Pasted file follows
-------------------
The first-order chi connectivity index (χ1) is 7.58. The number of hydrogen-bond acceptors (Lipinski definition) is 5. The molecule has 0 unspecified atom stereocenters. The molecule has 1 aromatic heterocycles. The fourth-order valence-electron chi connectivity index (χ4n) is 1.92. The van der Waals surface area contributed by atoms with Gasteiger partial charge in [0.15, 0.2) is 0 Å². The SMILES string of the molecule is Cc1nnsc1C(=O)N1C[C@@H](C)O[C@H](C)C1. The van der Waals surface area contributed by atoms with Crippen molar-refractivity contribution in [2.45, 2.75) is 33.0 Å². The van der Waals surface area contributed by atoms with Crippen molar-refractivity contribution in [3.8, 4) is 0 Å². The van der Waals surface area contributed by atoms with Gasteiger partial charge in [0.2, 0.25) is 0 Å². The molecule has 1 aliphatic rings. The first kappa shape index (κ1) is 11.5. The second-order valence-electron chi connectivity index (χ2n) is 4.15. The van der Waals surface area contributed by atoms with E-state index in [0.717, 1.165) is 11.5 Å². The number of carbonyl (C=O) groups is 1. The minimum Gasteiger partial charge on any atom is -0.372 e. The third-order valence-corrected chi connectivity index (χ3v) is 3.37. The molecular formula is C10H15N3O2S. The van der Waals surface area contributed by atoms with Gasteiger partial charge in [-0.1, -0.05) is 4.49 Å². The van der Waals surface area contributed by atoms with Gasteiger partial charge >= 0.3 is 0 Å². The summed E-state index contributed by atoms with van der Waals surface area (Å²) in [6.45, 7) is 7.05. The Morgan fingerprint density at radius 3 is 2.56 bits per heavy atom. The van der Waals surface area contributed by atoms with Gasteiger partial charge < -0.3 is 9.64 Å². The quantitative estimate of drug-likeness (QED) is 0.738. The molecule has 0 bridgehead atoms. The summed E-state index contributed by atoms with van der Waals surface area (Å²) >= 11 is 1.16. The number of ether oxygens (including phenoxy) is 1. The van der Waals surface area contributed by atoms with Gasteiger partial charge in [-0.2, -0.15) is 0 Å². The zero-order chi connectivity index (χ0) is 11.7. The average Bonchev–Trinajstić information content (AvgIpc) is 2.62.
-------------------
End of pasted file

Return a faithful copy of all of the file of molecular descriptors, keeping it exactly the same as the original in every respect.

The first-order chi connectivity index (χ1) is 7.58. The number of hydrogen-bond acceptors (Lipinski definition) is 5. The molecule has 0 unspecified atom stereocenters. The molecule has 1 aromatic heterocycles. The fourth-order valence-electron chi connectivity index (χ4n) is 1.92. The van der Waals surface area contributed by atoms with Gasteiger partial charge in [0.15, 0.2) is 0 Å². The SMILES string of the molecule is Cc1nnsc1C(=O)N1C[C@@H](C)O[C@H](C)C1. The van der Waals surface area contributed by atoms with Crippen molar-refractivity contribution in [2.45, 2.75) is 33.0 Å². The van der Waals surface area contributed by atoms with Crippen molar-refractivity contribution in [3.8, 4) is 0 Å². The van der Waals surface area contributed by atoms with Gasteiger partial charge in [0.2, 0.25) is 0 Å². The molecule has 1 aliphatic rings. The first kappa shape index (κ1) is 11.5. The second-order valence-electron chi connectivity index (χ2n) is 4.15. The van der Waals surface area contributed by atoms with E-state index in [0.717, 1.165) is 11.5 Å². The number of carbonyl (C=O) groups is 1. The minimum Gasteiger partial charge on any atom is -0.372 e. The third-order valence-corrected chi connectivity index (χ3v) is 3.37. The molecular formula is C10H15N3O2S. The van der Waals surface area contributed by atoms with Gasteiger partial charge in [-0.1, -0.05) is 4.49 Å². The van der Waals surface area contributed by atoms with Gasteiger partial charge >= 0.3 is 0 Å². The summed E-state index contributed by atoms with van der Waals surface area (Å²) in [6.45, 7) is 7.05. The Morgan fingerprint density at radius 3 is 2.56 bits per heavy atom. The van der Waals surface area contributed by atoms with Gasteiger partial charge < -0.3 is 9.64 Å². The quantitative estimate of drug-likeness (QED) is 0.738. The molecule has 0 bridgehead atoms. The summed E-state index contributed by atoms with van der Waals surface area (Å²) >= 11 is 1.16. The number of ether oxygens (including phenoxy) is 1. The van der Waals surface area contributed by atoms with Gasteiger partial charge in [-0.2, -0.15) is 0 Å². The zero-order chi connectivity index (χ0) is 11.7. The average Bonchev–Trinajstić information content (AvgIpc) is 2.62.